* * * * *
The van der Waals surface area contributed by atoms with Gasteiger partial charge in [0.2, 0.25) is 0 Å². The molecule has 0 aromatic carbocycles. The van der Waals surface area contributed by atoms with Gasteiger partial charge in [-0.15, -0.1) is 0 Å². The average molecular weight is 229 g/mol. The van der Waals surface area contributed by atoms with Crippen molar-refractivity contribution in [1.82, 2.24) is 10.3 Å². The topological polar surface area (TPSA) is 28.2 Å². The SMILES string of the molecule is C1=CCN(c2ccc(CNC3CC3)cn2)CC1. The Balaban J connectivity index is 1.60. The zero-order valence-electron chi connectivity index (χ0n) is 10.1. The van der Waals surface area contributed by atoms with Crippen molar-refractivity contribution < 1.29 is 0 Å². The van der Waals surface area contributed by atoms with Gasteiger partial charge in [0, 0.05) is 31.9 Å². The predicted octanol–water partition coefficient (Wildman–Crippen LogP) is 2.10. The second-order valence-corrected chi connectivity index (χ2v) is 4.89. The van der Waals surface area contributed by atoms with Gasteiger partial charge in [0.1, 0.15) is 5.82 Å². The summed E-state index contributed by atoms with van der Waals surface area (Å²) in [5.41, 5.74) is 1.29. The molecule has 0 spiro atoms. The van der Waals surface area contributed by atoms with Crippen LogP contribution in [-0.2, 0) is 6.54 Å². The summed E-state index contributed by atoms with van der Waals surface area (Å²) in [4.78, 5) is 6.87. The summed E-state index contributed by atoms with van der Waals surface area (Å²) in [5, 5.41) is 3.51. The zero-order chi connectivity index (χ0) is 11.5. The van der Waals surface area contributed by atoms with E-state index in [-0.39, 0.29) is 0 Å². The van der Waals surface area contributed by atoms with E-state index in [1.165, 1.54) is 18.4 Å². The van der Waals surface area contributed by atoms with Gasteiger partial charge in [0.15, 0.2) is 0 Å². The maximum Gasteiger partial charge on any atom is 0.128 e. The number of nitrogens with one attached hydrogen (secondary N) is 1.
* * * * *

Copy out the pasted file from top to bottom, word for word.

The van der Waals surface area contributed by atoms with Gasteiger partial charge in [0.2, 0.25) is 0 Å². The molecule has 0 aromatic carbocycles. The van der Waals surface area contributed by atoms with Gasteiger partial charge in [-0.15, -0.1) is 0 Å². The average molecular weight is 229 g/mol. The van der Waals surface area contributed by atoms with Crippen molar-refractivity contribution in [1.82, 2.24) is 10.3 Å². The topological polar surface area (TPSA) is 28.2 Å². The SMILES string of the molecule is C1=CCN(c2ccc(CNC3CC3)cn2)CC1. The Balaban J connectivity index is 1.60. The zero-order valence-electron chi connectivity index (χ0n) is 10.1. The van der Waals surface area contributed by atoms with Crippen molar-refractivity contribution < 1.29 is 0 Å². The van der Waals surface area contributed by atoms with Gasteiger partial charge in [0, 0.05) is 31.9 Å². The predicted octanol–water partition coefficient (Wildman–Crippen LogP) is 2.10. The second-order valence-corrected chi connectivity index (χ2v) is 4.89. The van der Waals surface area contributed by atoms with Gasteiger partial charge in [0.1, 0.15) is 5.82 Å². The summed E-state index contributed by atoms with van der Waals surface area (Å²) in [5.41, 5.74) is 1.29. The molecule has 0 spiro atoms. The van der Waals surface area contributed by atoms with Crippen LogP contribution in [-0.2, 0) is 6.54 Å². The summed E-state index contributed by atoms with van der Waals surface area (Å²) in [4.78, 5) is 6.87. The summed E-state index contributed by atoms with van der Waals surface area (Å²) in [5, 5.41) is 3.51. The zero-order chi connectivity index (χ0) is 11.5. The van der Waals surface area contributed by atoms with E-state index in [-0.39, 0.29) is 0 Å². The van der Waals surface area contributed by atoms with E-state index in [1.165, 1.54) is 18.4 Å². The van der Waals surface area contributed by atoms with Gasteiger partial charge in [0.15, 0.2) is 0 Å². The maximum Gasteiger partial charge on any atom is 0.128 e. The number of nitrogens with one attached hydrogen (secondary N) is 1.